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Capitalism and the Jewsby Jerry Z. Muller
The unique historical relationship between capitalism and the Jews is crucial to understanding modern European and Jewish history. But the subject has been addressed less often by mainstream historians than by anti-Semites or apologists. In this book Jerry Muller, a leading historian of capitalism, separates myth from reality to explain why the Jewish experience
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The unique historical relationship between capitalism and the Jews is crucial to understanding modern European and Jewish history. But the subject has been addressed less often by mainstream historians than by anti-Semites or apologists. In this book Jerry Muller, a leading historian of capitalism, separates myth from reality to explain why the Jewish experience with capitalism has been so important and complex--and so ambivalent.
Drawing on economic, social, political, and intellectual history from medieval Europe through contemporary America and Israel, Capitalism and the Jews examines the ways in which thinking about capitalism and thinking about the Jews have gone hand in hand in European thought, and why anticapitalism and anti-Semitism have frequently been linked. The book explains why Jews have tended to be disproportionately successful in capitalist societies, but also why Jews have numbered among the fiercest anticapitalists and Communists. The book shows how the ancient idea that money was unproductive led from the stigmatization of usury and the Jews to the stigmatization of finance and, ultimately, in Marxism, the stigmatization of capitalism itself. Finally, the book traces how the traditional status of the Jews as a diasporic merchant minority both encouraged their economic success and made them particularly vulnerable to the ethnic nationalism of the nineteenth and twentieth centuries.
Providing a fresh look at an important but frequently misunderstood subject, Capitalism and the Jews will interest anyone who wants to understand the Jewish role in the development of capitalism, the role of capitalism in the modern fate of the Jews, or the ways in which the story of capitalism and the Jews has affected the history of Europe and beyond, from the medieval period to our own.
The New York Times
Pnina M. Rubesh
"[P]rovocative and inspiring essays. . . . Muller's approach is far reaching."Franziskus von Boeselager, Moving the Social
Capitalism and the Jews is a work of scholarship, but it's an especially accessible and illuminating one. It is a book that every Jewish capitalist, actual or aspiring, out to read and ponder.
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Capitalism and the Jews
By Jerry Z. Muller
Princeton University PressCopyright © 2010 Princeton University Press
All right reserved.
IntroductionThinking about Jews and Capitalism
Capitalism has been the most important force in shaping the fate of the Jews in the modern world. Of course, one could plausibly argue that it has been the most important force in shaping the fate of everyone in the modern world. But Jews have had a special relationship with capitalism, for they have been particularly good at it. Not all of them, of course. But, whenever they have been allowed to compete on an equal legal footing, they have tended to do disproportionately well. This has been a blessing-and a curse.
Jews have been a conspicuous presence in the history of capitalism, both as symbol and as reality. Yet the relationship of the Jews to capitalism has received less attention than its significance merits. One reason for this relative neglect is no doubt the division of labor characteristic of modern academic research. Academic historians tend to focus on the history of a particular nation or region-while Jews were scattered across national and regional boundaries. The encounter of the Jews with capitalism confounds disciplinary boundaries as well: it is the stuff of economic history as well as of social history, of political history as well ascultural history, of the history of business, but also of the family and the nation-state. But there are other reasons for the relative neglect of the topic as well. Discussions of Jews and capitalism touch upon neuralgic subjects.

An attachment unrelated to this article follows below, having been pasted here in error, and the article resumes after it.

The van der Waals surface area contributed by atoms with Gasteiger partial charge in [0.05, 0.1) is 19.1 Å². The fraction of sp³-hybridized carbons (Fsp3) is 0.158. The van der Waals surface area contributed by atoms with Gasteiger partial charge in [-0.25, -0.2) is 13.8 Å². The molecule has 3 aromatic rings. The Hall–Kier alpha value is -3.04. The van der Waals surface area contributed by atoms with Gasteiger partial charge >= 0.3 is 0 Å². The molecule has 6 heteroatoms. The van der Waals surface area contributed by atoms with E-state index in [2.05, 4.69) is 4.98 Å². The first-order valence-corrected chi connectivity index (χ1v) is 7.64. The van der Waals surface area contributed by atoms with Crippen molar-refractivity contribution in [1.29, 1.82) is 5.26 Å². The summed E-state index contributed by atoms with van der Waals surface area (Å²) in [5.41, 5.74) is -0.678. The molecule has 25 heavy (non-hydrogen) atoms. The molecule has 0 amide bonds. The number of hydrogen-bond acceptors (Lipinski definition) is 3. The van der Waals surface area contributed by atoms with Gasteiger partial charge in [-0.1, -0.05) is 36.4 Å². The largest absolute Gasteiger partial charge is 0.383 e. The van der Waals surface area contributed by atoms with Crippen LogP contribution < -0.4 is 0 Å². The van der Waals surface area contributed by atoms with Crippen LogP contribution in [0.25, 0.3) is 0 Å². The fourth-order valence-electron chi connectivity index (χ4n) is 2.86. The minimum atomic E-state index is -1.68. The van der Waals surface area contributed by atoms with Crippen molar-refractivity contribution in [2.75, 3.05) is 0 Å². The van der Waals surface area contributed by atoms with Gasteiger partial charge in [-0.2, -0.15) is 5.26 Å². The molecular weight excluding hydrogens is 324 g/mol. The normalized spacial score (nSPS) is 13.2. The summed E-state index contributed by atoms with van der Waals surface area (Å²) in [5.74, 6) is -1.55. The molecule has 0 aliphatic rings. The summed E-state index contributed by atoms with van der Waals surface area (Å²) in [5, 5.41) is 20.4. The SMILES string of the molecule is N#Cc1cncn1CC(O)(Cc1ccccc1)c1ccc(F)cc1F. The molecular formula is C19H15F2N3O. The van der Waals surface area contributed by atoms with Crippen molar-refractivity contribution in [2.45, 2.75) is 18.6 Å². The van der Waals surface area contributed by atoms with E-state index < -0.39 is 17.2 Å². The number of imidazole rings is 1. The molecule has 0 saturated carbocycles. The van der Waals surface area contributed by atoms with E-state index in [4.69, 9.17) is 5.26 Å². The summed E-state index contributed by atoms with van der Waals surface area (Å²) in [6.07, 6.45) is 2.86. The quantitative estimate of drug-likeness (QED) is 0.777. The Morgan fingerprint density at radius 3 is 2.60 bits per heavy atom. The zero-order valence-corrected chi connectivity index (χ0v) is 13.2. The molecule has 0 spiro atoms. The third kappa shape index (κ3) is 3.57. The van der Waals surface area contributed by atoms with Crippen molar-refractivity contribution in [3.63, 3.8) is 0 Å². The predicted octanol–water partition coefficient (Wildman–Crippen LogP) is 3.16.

For Jews, Jewish economic success has long been a source of both pride and embarrassment. For centuries, Jewish economic success led anti-Semites to condemn capitalism as a form of Jewish domination and exploitation, or to attribute Jewish success to unsavory qualities of the Jews themselves. The anti-Semitic context of such discussions led Jews to downplay the reality of their economic achievement-except in internal conversations. Moreover, for most people, the workings of advanced capitalist economies are opaque and difficult to comprehend. When economic times are bad and people are hurting, some inevitably search for a more easily grasped, concrete target on which to pin their ill fortunes. That target has often been the Jews. Even today, some Jews regard the public discussion of Jews and capitalism as intrinsically impolitic, as if conspiratorial fantasies about Jews and money can be eliminated by prudent silence.
For economists and economic historians, the extent to which modern capitalism has been shaped by premodern cultural conceptions and cultural predispositions is a source of puzzlement at best. It simply doesn't fit into the categories in which contemporary economic historians who have adopted the armature of econometrics are predisposed to think. In recent decades, economists have added the concept of "human capital" to their kitbag, by which they mean the characteristics that make for economic success. But they prefer to think of it in terms of measurable criteria such as years of schooling. To the extent that human capital involves character traits and varieties of know-how that are not provided by formal education, it becomes methodologically elusive. Much of the reality of economic history, and of the Jewish role within it, is bound to elude those who proceed on the tacit premise that "if you can't count it, it doesn't count."
For liberals, the reality of differential group achievement under conditions of legal equality is something of a scandal, an affront to egalitarian assumptions. For it casts a shadow of doubt on the shibboleth of "equality of opportunity" If it turns out that the ability to take advantage of opportunity is deeply influenced by cultural traits transmitted in the private realm of the family and the cultural community then inequality of outcome cannot be attributed merely to legal discrimination, nor can it be eliminated by formal, public institutions, such as schools.